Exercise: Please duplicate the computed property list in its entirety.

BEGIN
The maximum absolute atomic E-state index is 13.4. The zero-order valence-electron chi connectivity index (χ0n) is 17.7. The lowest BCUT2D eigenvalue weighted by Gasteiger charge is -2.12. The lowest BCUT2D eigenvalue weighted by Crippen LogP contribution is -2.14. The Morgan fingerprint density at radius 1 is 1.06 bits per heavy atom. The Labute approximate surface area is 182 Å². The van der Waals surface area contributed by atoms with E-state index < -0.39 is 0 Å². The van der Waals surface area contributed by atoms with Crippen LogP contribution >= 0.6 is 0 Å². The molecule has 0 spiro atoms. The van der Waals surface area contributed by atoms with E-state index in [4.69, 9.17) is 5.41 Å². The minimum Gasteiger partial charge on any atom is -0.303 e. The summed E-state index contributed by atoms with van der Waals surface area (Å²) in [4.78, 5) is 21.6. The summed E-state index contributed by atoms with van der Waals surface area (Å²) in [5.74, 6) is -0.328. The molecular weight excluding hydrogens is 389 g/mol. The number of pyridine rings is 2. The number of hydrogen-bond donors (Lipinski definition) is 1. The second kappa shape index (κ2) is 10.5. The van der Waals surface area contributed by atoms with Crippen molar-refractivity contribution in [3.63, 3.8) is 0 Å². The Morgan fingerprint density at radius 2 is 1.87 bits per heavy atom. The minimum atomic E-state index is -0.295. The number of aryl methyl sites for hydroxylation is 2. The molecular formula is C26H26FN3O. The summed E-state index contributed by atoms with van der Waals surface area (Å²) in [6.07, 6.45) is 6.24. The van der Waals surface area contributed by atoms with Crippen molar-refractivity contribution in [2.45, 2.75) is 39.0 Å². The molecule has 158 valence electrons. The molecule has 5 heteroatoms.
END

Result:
The maximum absolute atomic E-state index is 13.4. The zero-order valence-electron chi connectivity index (χ0n) is 17.7. The lowest BCUT2D eigenvalue weighted by Gasteiger charge is -2.12. The lowest BCUT2D eigenvalue weighted by Crippen LogP contribution is -2.14. The Morgan fingerprint density at radius 1 is 1.06 bits per heavy atom. The Labute approximate surface area is 182 Å². The van der Waals surface area contributed by atoms with E-state index < -0.39 is 0 Å². The van der Waals surface area contributed by atoms with Crippen LogP contribution >= 0.6 is 0 Å². The molecule has 0 spiro atoms. The van der Waals surface area contributed by atoms with E-state index in [4.69, 9.17) is 5.41 Å². The minimum Gasteiger partial charge on any atom is -0.303 e. The summed E-state index contributed by atoms with van der Waals surface area (Å²) in [4.78, 5) is 21.6. The summed E-state index contributed by atoms with van der Waals surface area (Å²) in [5.74, 6) is -0.328. The molecular weight excluding hydrogens is 389 g/mol. The number of pyridine rings is 2. The number of hydrogen-bond donors (Lipinski definition) is 1. The second kappa shape index (κ2) is 10.5. The van der Waals surface area contributed by atoms with Crippen molar-refractivity contribution in [3.63, 3.8) is 0 Å². The Morgan fingerprint density at radius 2 is 1.87 bits per heavy atom. The minimum atomic E-state index is -0.295. The number of aryl methyl sites for hydroxylation is 2. The molecular formula is C26H26FN3O. The summed E-state index contributed by atoms with van der Waals surface area (Å²) in [6.07, 6.45) is 6.24. The van der Waals surface area contributed by atoms with Crippen molar-refractivity contribution in [2.45, 2.75) is 39.0 Å². The molecule has 158 valence electrons. The molecule has 5 heteroatoms.